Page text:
Come Catch the Fire event reaches young adults

Adam Bitter sings

Praise and worship musician, Adam Bitter, sings for the leaders and participants.

by Sister Mary Flick, CSJ

“Are you listening?” was the opening question answered with story and humor by the evening’s two presenters at the inaugural “Come Catch the Fire” program on Nov. 13 in Holy Family Chapel. The four-part series offers young adults, ages 18-35, an opportunity to talk with their peers about their faith journeys and vocational discernments while offering praise and worship. The series is sponsored by the Association of St. Louis Vocation Directors.

Meghan Mueller, a single woman, who works at BJC Health Care Corporate Education, shared that the heart of knowing God is to be vulnerable – and that is scary. She then shared the scariest moment of her adult life: getting lost in northern Missouri, while engrossed in conversation with a friend. “There are no street lights on the back roads,” she said.

It’s much the same with discernment, she said. “It’s about paying attention. “I was not paying attention and almost drove to Iowa.” Discernment also requires a person to start with knowing oneself, and to take time for quiet. “When you sit in solitude, you can pay more attention,” she said.

Mueller also spoke about her vocation as a single woman. “I was 10 times a bridesmaid,” she confessed, “but never got to register for china or towels. I felt jealous that everyone else had something they were committed to – a community, a partner.” But she remembers the day that something shifted when a friend asked her, “Can I pray for that special someone?” Mueller told her, “No. But could you pray that I’m content with how my life turns out?” She said “It took a lot of work to get there – talking with God, bad dates, and a spiritual director who could point out what was healthy in my life.

“There’s a lot of good in a single vocation,” she said. “It’s about owning where God is calling me right now where I am and actively choosing it. There are things I can do because I’m not committed to someone or something. At a moment’s notice, I can follow God’s call with incredible freedom and sacredness.”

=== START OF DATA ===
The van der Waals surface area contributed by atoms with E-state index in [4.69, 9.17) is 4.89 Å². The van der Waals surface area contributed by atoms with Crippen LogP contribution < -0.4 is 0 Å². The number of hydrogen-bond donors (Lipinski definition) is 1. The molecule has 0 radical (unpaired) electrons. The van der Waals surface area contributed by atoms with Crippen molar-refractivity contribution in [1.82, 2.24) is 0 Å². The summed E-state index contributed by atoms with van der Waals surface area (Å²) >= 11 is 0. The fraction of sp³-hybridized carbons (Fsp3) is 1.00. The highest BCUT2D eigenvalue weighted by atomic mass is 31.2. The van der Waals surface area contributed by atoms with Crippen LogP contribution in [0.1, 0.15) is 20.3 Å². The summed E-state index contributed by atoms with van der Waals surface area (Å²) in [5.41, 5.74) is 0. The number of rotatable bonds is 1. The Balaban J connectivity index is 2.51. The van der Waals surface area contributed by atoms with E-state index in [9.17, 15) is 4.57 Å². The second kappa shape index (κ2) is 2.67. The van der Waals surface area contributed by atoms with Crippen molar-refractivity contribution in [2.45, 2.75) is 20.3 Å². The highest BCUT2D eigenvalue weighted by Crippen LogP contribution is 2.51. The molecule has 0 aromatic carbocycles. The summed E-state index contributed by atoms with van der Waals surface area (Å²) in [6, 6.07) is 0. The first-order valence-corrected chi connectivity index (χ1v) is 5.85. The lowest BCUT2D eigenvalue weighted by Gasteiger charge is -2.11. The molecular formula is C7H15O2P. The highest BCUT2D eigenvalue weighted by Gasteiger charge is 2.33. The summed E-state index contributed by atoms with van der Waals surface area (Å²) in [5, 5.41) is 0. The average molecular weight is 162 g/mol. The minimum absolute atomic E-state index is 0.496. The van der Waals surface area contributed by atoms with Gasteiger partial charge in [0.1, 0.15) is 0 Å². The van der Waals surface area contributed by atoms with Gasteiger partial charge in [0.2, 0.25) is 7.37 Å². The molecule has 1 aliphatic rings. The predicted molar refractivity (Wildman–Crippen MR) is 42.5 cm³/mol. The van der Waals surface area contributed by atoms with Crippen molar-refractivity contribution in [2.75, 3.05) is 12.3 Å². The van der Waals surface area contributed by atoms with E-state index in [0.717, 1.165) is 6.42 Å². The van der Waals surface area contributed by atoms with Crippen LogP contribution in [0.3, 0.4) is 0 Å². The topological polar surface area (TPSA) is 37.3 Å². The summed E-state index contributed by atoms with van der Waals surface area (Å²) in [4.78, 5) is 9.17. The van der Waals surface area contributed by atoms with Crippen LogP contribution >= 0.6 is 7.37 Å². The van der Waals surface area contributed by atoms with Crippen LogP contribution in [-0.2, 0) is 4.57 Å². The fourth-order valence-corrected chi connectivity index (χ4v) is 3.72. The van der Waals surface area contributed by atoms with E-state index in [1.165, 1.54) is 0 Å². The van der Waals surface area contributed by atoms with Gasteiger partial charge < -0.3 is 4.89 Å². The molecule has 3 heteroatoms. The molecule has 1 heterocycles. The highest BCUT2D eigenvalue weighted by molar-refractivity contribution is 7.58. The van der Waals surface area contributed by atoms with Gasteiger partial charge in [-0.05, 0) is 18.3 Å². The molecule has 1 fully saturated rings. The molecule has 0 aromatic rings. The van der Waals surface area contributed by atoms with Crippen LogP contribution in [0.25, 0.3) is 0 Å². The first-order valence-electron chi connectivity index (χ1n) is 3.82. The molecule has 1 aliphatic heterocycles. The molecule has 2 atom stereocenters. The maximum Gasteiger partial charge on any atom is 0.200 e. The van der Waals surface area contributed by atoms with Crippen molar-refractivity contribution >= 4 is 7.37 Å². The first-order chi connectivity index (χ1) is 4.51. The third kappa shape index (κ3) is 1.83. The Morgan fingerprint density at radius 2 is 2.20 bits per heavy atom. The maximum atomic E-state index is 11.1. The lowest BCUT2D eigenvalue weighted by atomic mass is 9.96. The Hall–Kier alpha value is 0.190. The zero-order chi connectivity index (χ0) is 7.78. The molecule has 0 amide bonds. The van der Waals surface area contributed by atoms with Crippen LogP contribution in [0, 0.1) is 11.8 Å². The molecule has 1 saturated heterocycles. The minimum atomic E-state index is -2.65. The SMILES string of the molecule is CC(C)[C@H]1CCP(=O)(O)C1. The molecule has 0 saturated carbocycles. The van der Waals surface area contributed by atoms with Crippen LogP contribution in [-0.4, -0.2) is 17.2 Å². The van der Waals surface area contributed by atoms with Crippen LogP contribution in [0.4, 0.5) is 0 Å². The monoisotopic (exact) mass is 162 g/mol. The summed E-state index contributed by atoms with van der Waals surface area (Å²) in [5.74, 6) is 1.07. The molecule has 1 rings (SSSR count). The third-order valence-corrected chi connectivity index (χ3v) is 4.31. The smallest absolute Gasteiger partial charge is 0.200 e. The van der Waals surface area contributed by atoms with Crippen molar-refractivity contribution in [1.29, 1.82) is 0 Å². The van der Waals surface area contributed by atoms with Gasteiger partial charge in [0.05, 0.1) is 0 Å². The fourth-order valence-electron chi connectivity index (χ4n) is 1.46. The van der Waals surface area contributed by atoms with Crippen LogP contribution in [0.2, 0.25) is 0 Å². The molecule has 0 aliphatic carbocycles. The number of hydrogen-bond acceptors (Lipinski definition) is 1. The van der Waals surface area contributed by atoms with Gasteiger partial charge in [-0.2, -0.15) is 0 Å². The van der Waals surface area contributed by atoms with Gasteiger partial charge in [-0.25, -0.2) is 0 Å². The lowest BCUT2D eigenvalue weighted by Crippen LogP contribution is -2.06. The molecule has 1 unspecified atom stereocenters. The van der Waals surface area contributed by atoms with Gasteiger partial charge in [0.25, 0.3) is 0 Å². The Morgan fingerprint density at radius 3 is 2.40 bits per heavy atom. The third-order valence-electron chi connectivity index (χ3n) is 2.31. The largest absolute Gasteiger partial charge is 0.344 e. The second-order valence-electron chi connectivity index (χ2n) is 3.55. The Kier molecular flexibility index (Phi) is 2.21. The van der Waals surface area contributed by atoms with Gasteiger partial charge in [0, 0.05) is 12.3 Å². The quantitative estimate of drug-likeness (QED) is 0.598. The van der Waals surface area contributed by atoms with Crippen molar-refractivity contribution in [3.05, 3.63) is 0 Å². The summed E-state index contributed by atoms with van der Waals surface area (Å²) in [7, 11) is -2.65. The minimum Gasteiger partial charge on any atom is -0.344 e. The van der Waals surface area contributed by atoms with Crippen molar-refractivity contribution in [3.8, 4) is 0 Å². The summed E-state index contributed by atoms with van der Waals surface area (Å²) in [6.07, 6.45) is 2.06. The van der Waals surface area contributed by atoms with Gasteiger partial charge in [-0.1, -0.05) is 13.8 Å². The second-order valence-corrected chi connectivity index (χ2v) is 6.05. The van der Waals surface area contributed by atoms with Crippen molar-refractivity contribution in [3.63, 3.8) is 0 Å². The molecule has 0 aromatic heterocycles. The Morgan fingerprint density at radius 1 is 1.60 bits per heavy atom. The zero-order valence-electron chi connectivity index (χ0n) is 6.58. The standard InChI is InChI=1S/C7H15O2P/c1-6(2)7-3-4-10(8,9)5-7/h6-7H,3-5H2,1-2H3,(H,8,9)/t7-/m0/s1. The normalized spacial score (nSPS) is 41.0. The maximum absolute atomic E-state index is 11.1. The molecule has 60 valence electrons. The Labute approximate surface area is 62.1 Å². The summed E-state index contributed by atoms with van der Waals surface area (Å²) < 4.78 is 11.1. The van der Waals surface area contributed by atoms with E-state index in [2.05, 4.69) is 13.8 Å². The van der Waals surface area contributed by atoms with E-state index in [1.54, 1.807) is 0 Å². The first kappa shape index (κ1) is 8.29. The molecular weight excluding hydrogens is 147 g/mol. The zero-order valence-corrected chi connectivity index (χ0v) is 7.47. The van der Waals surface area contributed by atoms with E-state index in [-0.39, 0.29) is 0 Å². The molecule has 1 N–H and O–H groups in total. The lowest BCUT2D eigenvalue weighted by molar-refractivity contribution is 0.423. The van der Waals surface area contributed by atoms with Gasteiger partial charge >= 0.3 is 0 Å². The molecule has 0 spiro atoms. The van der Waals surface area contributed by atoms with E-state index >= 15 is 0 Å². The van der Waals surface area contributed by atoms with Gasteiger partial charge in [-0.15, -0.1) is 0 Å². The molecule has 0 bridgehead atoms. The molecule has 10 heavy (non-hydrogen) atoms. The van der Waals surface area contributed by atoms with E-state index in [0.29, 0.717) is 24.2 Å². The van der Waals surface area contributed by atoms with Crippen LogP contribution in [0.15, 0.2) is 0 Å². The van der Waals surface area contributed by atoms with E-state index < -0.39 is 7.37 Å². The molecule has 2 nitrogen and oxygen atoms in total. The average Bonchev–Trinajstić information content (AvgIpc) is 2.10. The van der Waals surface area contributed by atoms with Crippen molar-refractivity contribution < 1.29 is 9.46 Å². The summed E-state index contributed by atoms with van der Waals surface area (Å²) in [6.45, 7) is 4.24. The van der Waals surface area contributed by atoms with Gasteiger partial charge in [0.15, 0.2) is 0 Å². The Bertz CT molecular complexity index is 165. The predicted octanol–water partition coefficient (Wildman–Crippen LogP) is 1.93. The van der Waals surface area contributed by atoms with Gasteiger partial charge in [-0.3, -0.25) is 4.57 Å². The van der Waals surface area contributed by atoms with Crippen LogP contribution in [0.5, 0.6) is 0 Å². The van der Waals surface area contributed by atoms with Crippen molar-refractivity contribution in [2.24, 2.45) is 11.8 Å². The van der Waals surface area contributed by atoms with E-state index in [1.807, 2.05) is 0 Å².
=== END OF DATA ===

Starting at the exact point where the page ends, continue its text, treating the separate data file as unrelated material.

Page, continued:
Troy Woytek, a campus minister at Washington University’s Catholic Student Center and a husband and father of two, described how he prays from his baptismal call as priest, prophet and king.  “It starts with my disposition,” he said. “It makes me more available and aware of God’s presence around me.”

Woytek related how he had walked a part of the Camino de Santiago in Spain last May. “I’m a 'destination hiker,’" he said. “Doing the Camino, you have to be a journey hiker.” One day while walking, he noticed a pine tree grove and “answered the invitation of the trees.” He found himself “entering a liminal space between two worlds.” As he stood in the grove, he could see the quiet road of the pilgrims, which he had left. But on the other side, he saw cars flying by on a highway – “the hustle of the world.”

“How do we listen to God’s voice?” he asked. “We have to have liminal space between the craziness of the world and the Way of God. God is as much in one place as another,” he said.

He spoke of other learnings about discerning on the Camino.  “We have to shift the paradigm from thinking we are serving God and are in control, to letting God serve us.”

Again, Woytek told of an issue he was trying to discern as he walked the Camino. He wrestled with the pros and cons and finally, “Walking up a gravel hill, I stopped controlling and realized I was just present to whatever God was giving. The more we try to force discernment, the more we run into dead ends,” he said. “Listen and let God serve you.”

Finally, he mentioned the need for detachment in one’s discernment. “If I’m unattached, I am able to listen to God in a place of freedom.” Woytek related how people shed what they were attached to as they walked the Camino. He said he saw everything from hiking boots to cigarettes. “If I am unattached, I have a freedom to listen to God.”

The two closed the presentation part of the evening by noting that “discernment is not a one-shot deal. It is a constant unfolding.” They asked those attending to consider:

Do you know yourself?

What parts are still unknown?

Do you want to know those parts?

As participants prayerfully considered these questions, the evening shifted prayerful reflection and music by Adam Bitter, a praise and worship musician.

Bitter will return for praise and worship at the next “Come Catch the Fire” evening on Thursday, Feb. 12. The series’ second session, “Unplugged and Offline…Prayer,” and will be led by Theresa and Harold Velazquez. It will be held 8-10 p.m. in Holy Family Chapel at the motherhouse.

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